The families of the seven astronauts bonded together in the year following their losses to create their personal Phoenix, The Challenger Learning Center. The new center rose up to continue the educational lessons begun by the Challenger 7. Today, over 40 Challenger Learning Centers operate across America and around the globe.

Top: Ellison, Christa, Greg, Judy, and (bottom) Mike, Dick, and Ron pose for their official STS-51L crew portrait in November 1985. (NASA)

“The Challenger families agreed it was important for the world to remember how the crew lived and what they were passionate about, not how they died,” said Challenger Center Chair Dr. June Scobee Rodgers, widow of Dick Scobee. “I know Dick and the crew would be so proud. They would love the enthusiasm of the children who visit our centers. They were inspiring the future 32 years ago, and we’re so pleased that the mission continues to live on today through our Challenger Learning Centers.”

The center’s strong Science, Technology, Engineering, and Math (STEM) focus continues to broaden both the education and outlook of today’s youth. The centers support students from elementary through high school with instructors dedicated to their job.

Every day I get to go into work and watch the eyes of our students grow wide with wonder as they work together to solve problems and accomplish goals,” said Libby Norcross, a Flight Director at the Challenger Learning Center of Heartland College in Illinois. “I get to see them have that light bulb moment when they realize they can do things that seem hard.”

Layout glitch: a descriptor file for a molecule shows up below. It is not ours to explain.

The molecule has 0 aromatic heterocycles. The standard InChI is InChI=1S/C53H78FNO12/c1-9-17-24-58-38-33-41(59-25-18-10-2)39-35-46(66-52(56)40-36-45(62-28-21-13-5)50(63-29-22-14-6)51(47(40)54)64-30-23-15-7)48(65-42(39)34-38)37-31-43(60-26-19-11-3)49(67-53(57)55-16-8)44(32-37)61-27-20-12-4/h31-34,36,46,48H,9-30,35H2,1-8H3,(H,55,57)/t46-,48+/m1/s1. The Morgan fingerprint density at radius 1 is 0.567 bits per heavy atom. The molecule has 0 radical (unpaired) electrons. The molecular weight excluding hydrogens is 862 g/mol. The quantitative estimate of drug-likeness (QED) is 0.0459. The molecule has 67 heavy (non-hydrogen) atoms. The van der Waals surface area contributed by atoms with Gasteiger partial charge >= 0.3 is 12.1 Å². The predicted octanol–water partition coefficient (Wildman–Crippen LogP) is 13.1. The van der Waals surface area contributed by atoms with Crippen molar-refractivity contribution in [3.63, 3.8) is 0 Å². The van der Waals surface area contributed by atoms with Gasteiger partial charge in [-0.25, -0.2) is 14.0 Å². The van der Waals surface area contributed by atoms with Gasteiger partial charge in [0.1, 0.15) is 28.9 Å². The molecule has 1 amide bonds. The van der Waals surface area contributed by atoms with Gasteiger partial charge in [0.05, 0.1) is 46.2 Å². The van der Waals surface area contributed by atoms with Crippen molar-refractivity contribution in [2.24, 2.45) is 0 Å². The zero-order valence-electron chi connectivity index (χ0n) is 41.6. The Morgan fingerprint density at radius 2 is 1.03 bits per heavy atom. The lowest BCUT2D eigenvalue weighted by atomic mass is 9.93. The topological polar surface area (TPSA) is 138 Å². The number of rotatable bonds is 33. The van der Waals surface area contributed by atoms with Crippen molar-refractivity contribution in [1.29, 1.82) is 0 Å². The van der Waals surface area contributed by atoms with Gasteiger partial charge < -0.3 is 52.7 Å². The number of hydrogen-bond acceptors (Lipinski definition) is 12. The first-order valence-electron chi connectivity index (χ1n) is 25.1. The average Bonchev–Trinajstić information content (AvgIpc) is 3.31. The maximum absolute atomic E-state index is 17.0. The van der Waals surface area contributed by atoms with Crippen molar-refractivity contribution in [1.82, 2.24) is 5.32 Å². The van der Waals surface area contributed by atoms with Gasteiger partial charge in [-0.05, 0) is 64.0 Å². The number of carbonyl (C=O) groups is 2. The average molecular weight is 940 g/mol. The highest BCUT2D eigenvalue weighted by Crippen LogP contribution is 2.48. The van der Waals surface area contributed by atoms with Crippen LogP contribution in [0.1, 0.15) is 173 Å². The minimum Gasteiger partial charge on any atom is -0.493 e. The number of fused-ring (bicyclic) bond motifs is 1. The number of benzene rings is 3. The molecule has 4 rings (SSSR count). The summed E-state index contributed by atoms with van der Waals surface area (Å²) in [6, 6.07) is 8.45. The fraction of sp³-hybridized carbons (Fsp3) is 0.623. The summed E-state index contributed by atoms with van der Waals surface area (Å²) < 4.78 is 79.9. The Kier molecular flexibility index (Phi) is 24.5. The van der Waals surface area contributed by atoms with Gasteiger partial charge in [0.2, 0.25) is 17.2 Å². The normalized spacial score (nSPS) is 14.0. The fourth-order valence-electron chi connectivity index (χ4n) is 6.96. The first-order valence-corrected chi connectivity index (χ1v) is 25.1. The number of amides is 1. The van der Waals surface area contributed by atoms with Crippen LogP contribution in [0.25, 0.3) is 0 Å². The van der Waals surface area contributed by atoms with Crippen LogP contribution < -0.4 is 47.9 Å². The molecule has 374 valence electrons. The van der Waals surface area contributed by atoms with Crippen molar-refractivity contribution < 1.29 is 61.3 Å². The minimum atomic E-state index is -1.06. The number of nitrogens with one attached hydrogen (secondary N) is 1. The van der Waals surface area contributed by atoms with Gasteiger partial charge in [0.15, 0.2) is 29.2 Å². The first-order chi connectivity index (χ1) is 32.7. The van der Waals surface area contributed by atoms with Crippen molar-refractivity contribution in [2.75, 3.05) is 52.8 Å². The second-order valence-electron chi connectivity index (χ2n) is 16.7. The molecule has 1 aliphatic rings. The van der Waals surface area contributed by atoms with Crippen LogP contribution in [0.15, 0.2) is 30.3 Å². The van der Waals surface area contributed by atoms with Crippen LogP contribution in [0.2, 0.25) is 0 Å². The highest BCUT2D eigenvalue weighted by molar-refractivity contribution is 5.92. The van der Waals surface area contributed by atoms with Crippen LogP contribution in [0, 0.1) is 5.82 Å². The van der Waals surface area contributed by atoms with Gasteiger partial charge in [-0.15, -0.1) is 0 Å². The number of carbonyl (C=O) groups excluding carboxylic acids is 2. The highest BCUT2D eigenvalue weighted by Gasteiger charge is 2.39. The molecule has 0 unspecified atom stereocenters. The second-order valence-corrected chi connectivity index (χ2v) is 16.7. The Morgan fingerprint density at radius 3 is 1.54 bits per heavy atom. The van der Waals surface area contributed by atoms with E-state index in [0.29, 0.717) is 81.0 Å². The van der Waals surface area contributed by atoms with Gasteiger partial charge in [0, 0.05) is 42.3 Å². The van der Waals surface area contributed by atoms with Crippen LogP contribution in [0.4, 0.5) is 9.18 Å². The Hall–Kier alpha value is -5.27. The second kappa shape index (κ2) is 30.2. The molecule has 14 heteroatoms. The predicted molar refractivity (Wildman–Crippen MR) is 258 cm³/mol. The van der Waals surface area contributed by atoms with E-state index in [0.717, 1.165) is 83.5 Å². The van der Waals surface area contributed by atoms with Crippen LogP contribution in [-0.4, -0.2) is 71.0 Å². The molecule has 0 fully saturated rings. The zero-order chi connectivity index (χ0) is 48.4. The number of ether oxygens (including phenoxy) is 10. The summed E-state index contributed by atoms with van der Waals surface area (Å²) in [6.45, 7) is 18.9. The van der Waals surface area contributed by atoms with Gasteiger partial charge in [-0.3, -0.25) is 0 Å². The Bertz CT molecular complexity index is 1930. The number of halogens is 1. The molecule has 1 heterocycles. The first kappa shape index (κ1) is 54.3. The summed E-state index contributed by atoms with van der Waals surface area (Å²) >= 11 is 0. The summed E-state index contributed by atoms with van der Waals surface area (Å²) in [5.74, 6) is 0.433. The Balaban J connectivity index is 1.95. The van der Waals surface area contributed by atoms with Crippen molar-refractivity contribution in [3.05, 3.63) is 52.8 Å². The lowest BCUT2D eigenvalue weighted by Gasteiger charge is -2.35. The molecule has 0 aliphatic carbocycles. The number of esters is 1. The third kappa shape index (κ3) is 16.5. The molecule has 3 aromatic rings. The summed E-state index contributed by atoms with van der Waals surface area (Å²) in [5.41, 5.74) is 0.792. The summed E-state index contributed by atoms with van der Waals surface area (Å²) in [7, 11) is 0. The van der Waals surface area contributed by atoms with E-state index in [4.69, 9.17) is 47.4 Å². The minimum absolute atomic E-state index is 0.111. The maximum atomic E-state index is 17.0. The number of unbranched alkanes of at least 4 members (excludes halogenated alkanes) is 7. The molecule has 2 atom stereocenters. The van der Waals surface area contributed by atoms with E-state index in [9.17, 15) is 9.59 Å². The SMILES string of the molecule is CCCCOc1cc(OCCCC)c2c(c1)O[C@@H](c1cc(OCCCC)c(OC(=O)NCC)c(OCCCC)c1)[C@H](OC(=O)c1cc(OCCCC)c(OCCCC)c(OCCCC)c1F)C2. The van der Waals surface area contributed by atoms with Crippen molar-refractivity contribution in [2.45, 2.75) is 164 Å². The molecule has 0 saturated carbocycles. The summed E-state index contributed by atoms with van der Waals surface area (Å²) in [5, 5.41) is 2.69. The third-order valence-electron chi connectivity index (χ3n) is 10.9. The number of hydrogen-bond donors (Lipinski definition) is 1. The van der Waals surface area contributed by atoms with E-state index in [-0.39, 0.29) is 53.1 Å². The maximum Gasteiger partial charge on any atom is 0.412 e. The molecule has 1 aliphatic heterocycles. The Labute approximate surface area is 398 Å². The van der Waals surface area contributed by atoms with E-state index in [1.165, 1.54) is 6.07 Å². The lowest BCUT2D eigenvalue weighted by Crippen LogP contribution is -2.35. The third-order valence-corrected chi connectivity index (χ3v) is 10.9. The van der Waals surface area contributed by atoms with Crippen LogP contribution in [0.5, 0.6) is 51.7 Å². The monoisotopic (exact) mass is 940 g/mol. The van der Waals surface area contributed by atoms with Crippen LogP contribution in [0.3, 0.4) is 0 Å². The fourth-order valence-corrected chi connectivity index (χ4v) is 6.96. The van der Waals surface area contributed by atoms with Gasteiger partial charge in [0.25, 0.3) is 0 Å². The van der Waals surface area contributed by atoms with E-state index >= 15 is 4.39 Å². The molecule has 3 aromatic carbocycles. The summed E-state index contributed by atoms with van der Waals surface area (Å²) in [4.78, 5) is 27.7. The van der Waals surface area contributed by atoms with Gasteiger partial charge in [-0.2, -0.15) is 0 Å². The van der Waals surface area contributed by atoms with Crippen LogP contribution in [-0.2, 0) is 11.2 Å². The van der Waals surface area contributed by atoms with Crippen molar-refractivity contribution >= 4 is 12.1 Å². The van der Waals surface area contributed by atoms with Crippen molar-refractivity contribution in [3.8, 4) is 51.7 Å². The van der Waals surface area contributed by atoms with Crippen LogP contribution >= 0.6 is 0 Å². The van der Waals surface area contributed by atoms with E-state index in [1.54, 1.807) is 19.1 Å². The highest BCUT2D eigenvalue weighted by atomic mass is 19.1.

As the veteran flight director shuffled through charts to prepare for her next session with a new flight crew, Ms. Norcross summed up her thoughts, “I have watched the incredible bravery of the 51-L astronauts, and their families, in the face of such tragedy live on and touch the lives of thousands of students. What a tremendous legacy, and what an honor to help carry their mission forward.”

A section of Challenger’s port side is on display at the Kennedy Space Center’s Visitor Complex. (Charles A Atkeison)

Americans returned to space 32 months later as Discovery carried a crew of five on a successful mission deploying NASA’s next TDRS into orbit. The five day mission went trouble free, however, booster joint O-ring singe on several future space shuttle launches would create a few tense moments within the space agency.

Thomas authored a book recently detailing one of his four shuttle missions which flew in July 1995. Orbit of Discovery recounts his all-Ohio crew’s delayed mission by a pesky woodpecker, and their deployment of the replacement TDRS built after Challenger. The hardcover book includes brief biographies of fellow Ohio astronauts, including Dr. Resnik and Neil Armstrong.

“One of the contributions I am most proud of as an astronaut was deploying TDRS-G, the final Tracking and Data Relay Satellite deployed from the space shuttle,” Thomas said with a proud smile. “This satellite was the replacement for the one that was lost aboard Challenger, and our STS-70 crew took special pride in helping to complete one of the major objectives of the STS-51L mission.”

(Charles A. Atkeison reports on aerospace and science. Follow his updates on social media via @Military_Flight.)

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Charles Atkeison

Written by Charles Atkeison

Charles A Atkeison is a long time aerospace journalist having covered both military and civilian aviation, plus 30 space shuttle launches from Cape Canaveral. He has produced multimedia aerospace content for CNN, London's Sky News, radio, print, and the web for twenty years. From flying with his father at age 5 to soaring as a VIP recently with the Navy's Blue Angels and USAF Thunderbirds, Charles continues to enjoy all aspects of flight.